These are aimed at any catering
operation which has the need for a large volume of coffee to be
available in a very short time. Typically, this would be a hotel
for breakfast service, refreshment periods during conference
breaks or for after-dinner coffee in banqueting, but bulk
brewers can also be very useful for staff restaurants, roadside
catering, universities and hospitals. They are plumbed-in
systems which will both brew the coffee, usually from fresh
coffee grounds, and hold it in an internal tank so it can be
dispensed for service to customers through traditional table-top
coffee pots or into airpots or vacuum jugs.
Tea making and water boilers
An on-demand supply of very hot
water is essential for every catering operation and while tea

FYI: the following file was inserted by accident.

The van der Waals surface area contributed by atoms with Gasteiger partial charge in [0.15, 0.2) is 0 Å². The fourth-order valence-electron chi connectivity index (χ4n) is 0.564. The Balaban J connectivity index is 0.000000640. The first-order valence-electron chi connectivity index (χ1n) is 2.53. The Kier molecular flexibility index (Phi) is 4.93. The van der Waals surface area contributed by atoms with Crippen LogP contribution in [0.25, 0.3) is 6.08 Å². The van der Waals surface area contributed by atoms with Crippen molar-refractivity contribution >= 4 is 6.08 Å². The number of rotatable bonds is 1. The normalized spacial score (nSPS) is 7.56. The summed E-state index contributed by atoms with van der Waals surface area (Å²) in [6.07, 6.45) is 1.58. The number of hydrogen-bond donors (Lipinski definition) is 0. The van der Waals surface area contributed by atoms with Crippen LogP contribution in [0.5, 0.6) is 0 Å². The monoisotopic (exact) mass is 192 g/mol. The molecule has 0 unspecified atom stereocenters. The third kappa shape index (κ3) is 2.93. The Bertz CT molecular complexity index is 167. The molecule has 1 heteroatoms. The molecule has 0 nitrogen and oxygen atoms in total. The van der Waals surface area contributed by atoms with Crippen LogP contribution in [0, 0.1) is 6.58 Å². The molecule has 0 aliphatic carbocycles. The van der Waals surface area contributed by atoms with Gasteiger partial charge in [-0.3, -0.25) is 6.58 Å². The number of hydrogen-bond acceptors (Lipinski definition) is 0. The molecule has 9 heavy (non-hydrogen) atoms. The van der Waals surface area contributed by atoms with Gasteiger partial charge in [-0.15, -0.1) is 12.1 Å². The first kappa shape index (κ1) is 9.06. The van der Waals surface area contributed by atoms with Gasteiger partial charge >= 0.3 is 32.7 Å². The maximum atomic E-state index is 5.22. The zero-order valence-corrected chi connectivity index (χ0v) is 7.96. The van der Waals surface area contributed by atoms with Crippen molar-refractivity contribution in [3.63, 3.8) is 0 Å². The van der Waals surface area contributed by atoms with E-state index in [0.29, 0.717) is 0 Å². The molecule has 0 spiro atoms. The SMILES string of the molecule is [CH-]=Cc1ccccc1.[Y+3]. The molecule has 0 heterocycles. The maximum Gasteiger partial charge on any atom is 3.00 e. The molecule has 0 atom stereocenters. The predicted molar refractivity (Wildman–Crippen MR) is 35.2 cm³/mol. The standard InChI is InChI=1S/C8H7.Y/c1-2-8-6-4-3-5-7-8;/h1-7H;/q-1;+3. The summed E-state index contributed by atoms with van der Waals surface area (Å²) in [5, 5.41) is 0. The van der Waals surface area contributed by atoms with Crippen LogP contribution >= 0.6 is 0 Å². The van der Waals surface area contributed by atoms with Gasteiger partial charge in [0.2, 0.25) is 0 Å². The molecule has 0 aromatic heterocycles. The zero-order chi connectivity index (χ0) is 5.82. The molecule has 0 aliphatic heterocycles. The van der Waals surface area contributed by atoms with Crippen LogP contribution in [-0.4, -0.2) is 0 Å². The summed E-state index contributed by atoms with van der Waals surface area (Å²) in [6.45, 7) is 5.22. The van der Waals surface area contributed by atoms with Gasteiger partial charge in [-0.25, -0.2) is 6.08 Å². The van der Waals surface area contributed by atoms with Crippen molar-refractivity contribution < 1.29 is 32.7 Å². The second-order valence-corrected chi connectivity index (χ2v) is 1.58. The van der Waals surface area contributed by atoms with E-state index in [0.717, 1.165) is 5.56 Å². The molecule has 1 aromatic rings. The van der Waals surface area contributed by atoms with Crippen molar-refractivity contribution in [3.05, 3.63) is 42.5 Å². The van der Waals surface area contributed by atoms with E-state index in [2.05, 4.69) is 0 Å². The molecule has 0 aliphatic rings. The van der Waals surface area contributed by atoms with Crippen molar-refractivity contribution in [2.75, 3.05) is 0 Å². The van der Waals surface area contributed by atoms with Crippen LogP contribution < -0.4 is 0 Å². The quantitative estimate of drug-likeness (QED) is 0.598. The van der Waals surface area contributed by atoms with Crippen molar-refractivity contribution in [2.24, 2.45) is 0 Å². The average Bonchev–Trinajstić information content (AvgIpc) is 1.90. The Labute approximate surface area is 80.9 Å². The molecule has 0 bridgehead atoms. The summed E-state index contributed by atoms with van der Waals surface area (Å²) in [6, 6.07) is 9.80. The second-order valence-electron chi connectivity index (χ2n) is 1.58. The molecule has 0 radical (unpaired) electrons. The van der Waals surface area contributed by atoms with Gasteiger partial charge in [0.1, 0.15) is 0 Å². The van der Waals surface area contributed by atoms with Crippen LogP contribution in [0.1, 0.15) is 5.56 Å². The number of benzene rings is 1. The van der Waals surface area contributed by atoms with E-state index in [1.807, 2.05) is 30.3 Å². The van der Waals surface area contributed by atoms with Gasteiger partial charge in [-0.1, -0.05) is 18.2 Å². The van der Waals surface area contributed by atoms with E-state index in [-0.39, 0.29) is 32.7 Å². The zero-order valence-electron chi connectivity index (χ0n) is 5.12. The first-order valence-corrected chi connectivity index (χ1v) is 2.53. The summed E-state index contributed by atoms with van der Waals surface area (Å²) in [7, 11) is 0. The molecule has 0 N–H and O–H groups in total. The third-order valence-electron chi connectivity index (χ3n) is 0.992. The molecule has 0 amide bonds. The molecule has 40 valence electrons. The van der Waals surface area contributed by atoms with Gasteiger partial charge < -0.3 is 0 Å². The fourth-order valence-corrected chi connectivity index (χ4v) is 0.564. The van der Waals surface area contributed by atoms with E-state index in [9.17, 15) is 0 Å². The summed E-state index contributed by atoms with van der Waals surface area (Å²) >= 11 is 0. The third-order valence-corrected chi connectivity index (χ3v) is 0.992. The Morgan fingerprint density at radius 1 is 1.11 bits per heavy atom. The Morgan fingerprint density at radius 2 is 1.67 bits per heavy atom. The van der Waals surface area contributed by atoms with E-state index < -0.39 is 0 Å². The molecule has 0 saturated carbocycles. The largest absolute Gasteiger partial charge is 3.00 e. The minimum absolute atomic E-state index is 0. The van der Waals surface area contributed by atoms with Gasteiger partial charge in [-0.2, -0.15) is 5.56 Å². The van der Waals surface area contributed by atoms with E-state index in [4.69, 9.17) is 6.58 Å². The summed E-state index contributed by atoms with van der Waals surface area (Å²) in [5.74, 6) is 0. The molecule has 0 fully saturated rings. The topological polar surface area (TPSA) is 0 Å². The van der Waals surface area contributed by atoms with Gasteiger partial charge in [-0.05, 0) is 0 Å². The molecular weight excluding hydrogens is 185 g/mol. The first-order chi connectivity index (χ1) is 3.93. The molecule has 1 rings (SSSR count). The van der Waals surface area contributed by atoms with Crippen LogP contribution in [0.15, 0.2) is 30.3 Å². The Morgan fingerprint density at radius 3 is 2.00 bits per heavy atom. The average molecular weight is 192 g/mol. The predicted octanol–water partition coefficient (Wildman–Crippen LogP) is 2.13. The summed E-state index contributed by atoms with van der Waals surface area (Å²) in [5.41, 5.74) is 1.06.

making may be the main function of a hot water boiler, they have
many more uses in a catering environment, from hot beverages
other than tea, to chefs needing a quick source of very hot
water. It is essential to get the right capacity of hot-water
output which meets both the current need and future needs after
growth of the business. The best way to do this is to talk to
manufacturers. They will look at the nature of the business,
assess water boiler needs and recommend a size of machine which
is neither too small or too large. The advice will be free.
machines cover a wide range of hot drink dispensers and looking
after them can range from basic hygiene principles to strict
hygiene routines depending on the type of machine.
after water boilers, which are mostly used for tea making, but